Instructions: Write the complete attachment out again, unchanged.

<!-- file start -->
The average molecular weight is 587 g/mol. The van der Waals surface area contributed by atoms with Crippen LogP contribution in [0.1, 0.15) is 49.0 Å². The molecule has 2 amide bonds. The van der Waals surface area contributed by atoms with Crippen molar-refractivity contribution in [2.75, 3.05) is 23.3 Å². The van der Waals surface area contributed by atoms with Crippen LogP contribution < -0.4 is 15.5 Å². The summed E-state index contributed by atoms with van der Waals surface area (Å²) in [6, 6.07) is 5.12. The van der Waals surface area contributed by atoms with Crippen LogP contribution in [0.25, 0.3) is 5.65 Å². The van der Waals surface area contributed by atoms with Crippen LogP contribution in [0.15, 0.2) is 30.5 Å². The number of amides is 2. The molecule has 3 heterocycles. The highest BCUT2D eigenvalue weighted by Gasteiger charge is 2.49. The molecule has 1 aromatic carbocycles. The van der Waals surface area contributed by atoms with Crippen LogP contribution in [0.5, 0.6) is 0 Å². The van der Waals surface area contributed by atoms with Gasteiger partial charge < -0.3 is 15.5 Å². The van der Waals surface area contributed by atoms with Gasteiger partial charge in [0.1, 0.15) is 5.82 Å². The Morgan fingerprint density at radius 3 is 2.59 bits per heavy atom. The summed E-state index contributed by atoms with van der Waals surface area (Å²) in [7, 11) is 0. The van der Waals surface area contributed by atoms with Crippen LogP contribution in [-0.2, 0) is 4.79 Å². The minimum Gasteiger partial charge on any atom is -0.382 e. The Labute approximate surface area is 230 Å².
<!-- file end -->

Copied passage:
The average molecular weight is 587 g/mol. The van der Waals surface area contributed by atoms with Crippen LogP contribution in [0.1, 0.15) is 49.0 Å². The molecule has 2 amide bonds. The van der Waals surface area contributed by atoms with Crippen molar-refractivity contribution in [2.75, 3.05) is 23.3 Å². The van der Waals surface area contributed by atoms with Crippen LogP contribution < -0.4 is 15.5 Å². The summed E-state index contributed by atoms with van der Waals surface area (Å²) in [6, 6.07) is 5.12. The van der Waals surface area contributed by atoms with Crippen LogP contribution in [0.25, 0.3) is 5.65 Å². The van der Waals surface area contributed by atoms with Crippen LogP contribution in [0.15, 0.2) is 30.5 Å². The number of amides is 2. The molecule has 3 heterocycles. The highest BCUT2D eigenvalue weighted by Gasteiger charge is 2.49. The molecule has 1 aromatic carbocycles. The van der Waals surface area contributed by atoms with Crippen LogP contribution in [0.5, 0.6) is 0 Å². The van der Waals surface area contributed by atoms with Gasteiger partial charge < -0.3 is 15.5 Å². The van der Waals surface area contributed by atoms with Gasteiger partial charge in [0.1, 0.15) is 5.82 Å². The Morgan fingerprint density at radius 3 is 2.59 bits per heavy atom. The summed E-state index contributed by atoms with van der Waals surface area (Å²) in [7, 11) is 0. The van der Waals surface area contributed by atoms with Crippen LogP contribution in [-0.2, 0) is 4.79 Å². The minimum Gasteiger partial charge on any atom is -0.382 e. The Labute approximate surface area is 230 Å².